Example #3: We have a local regional grocery store chain that is, overall, pretty good in selection and quality. I would prefer to shop there exclusively instead of the big-box retailer, but I can’t. They’re simply too freakin’ expensive. On average, according to a couple price check surveys of my own that I have done (yes, I really have), they’re about 30% higher than the big-box guys. Again, at some point it is too much, it is price gouging, and I have to look out for myself, too.

Their big slogan/jingle is about having “a friendly smile is every aisle”… note the rhyme, lol. Nothing about price (except the odd good sale), nothing even about value, just how friendly they are. Spare me <insert eye roll here>. Just know that any business that goes out of it’s way to avoid telling you how competitive they are are doing so because they aren’t competitive at all, and they know it.

Example #4: Soft drink prices in restaurants have gotten completely absurd. Most places are trying to be as competitive as possible on their food, I get that, but they don’t want it to cut into their profits, so they’re making up for it on the drinks.

I have a great deal amount of restaurant experience, including ownership for a short time, albeit many years ago. Soft drinks have always been a high-profit item, but now it’s ridiculous. A glass of soda costs the restaurant, maybe, 20c. Maybe. I’m now commonly seeing prices of $3 (ok, $2.99). This means that for my wife and I to have a refreshing soda with our meal, up to $6 gets added to our bill, and unlimited refills go only so far. And to be even more insidious about it, many restaurants are taking drink prices off their menus so people don’t go into sticker shock when they see it. They’ll still list the flavors, of course, but no prices.

My counter-measure to this is that I now always ask the server how much soft drinks cost. I have set my own admittedly arbitrary limit… $2.29, which is still very generous… and if they answer with anything higher I reflexively say I’ll have ice water… which I should be doing more anyway, but I digress.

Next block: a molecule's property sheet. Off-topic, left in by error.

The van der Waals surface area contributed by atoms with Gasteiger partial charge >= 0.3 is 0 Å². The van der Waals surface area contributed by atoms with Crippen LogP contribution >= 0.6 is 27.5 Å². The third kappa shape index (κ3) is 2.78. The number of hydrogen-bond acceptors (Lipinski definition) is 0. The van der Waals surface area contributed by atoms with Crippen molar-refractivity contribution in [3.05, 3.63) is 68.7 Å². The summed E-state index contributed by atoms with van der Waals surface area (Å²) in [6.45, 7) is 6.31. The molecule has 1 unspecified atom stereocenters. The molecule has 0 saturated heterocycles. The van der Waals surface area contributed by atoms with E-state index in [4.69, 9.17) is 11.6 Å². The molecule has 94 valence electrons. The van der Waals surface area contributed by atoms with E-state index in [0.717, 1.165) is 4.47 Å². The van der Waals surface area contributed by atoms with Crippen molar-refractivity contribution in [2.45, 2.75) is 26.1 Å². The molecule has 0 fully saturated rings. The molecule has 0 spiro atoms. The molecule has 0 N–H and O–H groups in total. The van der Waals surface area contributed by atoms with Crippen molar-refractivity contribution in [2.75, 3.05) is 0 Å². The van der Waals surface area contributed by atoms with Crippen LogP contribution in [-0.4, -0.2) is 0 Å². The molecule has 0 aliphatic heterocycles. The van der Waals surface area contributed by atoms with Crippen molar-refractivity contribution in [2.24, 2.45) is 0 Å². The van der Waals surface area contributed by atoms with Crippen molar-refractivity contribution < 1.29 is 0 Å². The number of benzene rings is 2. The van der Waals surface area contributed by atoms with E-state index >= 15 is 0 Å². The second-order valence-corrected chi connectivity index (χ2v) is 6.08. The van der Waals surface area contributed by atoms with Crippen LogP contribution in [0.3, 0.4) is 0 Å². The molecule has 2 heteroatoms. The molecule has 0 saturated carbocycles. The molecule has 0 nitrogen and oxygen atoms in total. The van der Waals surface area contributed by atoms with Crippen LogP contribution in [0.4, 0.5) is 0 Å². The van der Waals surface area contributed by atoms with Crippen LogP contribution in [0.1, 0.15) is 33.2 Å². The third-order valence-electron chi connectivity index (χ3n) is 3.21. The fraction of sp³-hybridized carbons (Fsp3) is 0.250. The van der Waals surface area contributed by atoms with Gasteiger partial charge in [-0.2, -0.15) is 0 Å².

I have had one server laugh and say she understood. Many servers look disappointed, or even annoyed, because $6 less on the bill affects their tip. Well, sorry, talk to your boss. We’re back to where I have to protect myself and my own bank account.

Example #5:  Raising the price without raising the price.  You’ve seen it.  A product gets smaller, but the price stays the same.  And of course the package never points this out to you, though they do label size/weight per law, so *IF* you’re paying attention you’ll notice, but if you aren’t, well… you know.

Breyer’s Ice Cream went from 2 qts, to 1,8 qts, to 1.75 qts, to 1.5 qts over a period of just a few years.  Many kinds of orange juice are no longer 64 oz, but 59 oz.  The dog food we buy used to come in 40 lb bags, and is now in 30 lb bags.  And I could go on and on and on.  You get the idea.

I have read instances where companies are claiming they are only reacting to people’s desires for less portions, etc.  Ok, but if that were the case then the price would go down with the packaging.  It doesn’t, does it?  Let’s be honest and call it what it is… raising the price without raising the price.

Conclusion… finally, eh?: That’s it. And to think I started with two examples in mind, and it snowballed from there.  Anyway, you have to be on-guard. You have to protect yourself. No one cares more about you and your well-being than you.